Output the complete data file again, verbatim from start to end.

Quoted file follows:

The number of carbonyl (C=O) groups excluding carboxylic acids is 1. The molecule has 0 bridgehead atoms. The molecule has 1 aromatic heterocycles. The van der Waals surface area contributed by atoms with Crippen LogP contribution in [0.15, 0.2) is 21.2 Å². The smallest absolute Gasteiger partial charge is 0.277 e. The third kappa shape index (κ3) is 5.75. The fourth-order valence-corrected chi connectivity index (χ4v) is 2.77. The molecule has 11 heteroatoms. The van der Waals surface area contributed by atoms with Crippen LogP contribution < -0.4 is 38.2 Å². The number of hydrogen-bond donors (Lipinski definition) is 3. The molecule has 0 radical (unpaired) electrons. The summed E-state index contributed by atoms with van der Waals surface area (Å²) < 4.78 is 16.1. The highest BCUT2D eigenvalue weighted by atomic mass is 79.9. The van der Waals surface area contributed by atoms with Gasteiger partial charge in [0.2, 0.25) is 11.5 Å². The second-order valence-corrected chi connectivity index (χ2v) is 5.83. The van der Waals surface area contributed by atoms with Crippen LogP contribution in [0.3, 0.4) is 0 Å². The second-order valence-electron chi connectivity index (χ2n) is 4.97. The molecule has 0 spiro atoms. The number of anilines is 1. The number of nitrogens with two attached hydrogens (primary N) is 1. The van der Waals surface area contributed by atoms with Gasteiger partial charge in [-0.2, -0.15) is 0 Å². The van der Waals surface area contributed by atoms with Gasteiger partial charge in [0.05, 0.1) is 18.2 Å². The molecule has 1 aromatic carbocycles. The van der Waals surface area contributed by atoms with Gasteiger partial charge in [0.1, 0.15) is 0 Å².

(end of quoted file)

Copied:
The number of carbonyl (C=O) groups excluding carboxylic acids is 1. The molecule has 0 bridgehead atoms. The molecule has 1 aromatic heterocycles. The van der Waals surface area contributed by atoms with Crippen LogP contribution in [0.15, 0.2) is 21.2 Å². The smallest absolute Gasteiger partial charge is 0.277 e. The third kappa shape index (κ3) is 5.75. The fourth-order valence-corrected chi connectivity index (χ4v) is 2.77. The molecule has 11 heteroatoms. The van der Waals surface area contributed by atoms with Crippen LogP contribution < -0.4 is 38.2 Å². The number of hydrogen-bond donors (Lipinski definition) is 3. The molecule has 0 radical (unpaired) electrons. The summed E-state index contributed by atoms with van der Waals surface area (Å²) < 4.78 is 16.1. The highest BCUT2D eigenvalue weighted by atomic mass is 79.9. The van der Waals surface area contributed by atoms with Gasteiger partial charge in [0.2, 0.25) is 11.5 Å². The second-order valence-corrected chi connectivity index (χ2v) is 5.83. The van der Waals surface area contributed by atoms with Crippen LogP contribution in [0.3, 0.4) is 0 Å². The second-order valence-electron chi connectivity index (χ2n) is 4.97. The molecule has 0 spiro atoms. The number of anilines is 1. The number of nitrogens with two attached hydrogens (primary N) is 1. The van der Waals surface area contributed by atoms with Gasteiger partial charge in [-0.2, -0.15) is 0 Å². The van der Waals surface area contributed by atoms with Gasteiger partial charge in [0.05, 0.1) is 18.2 Å². The molecule has 1 aromatic carbocycles. The van der Waals surface area contributed by atoms with Gasteiger partial charge in [0.1, 0.15) is 0 Å².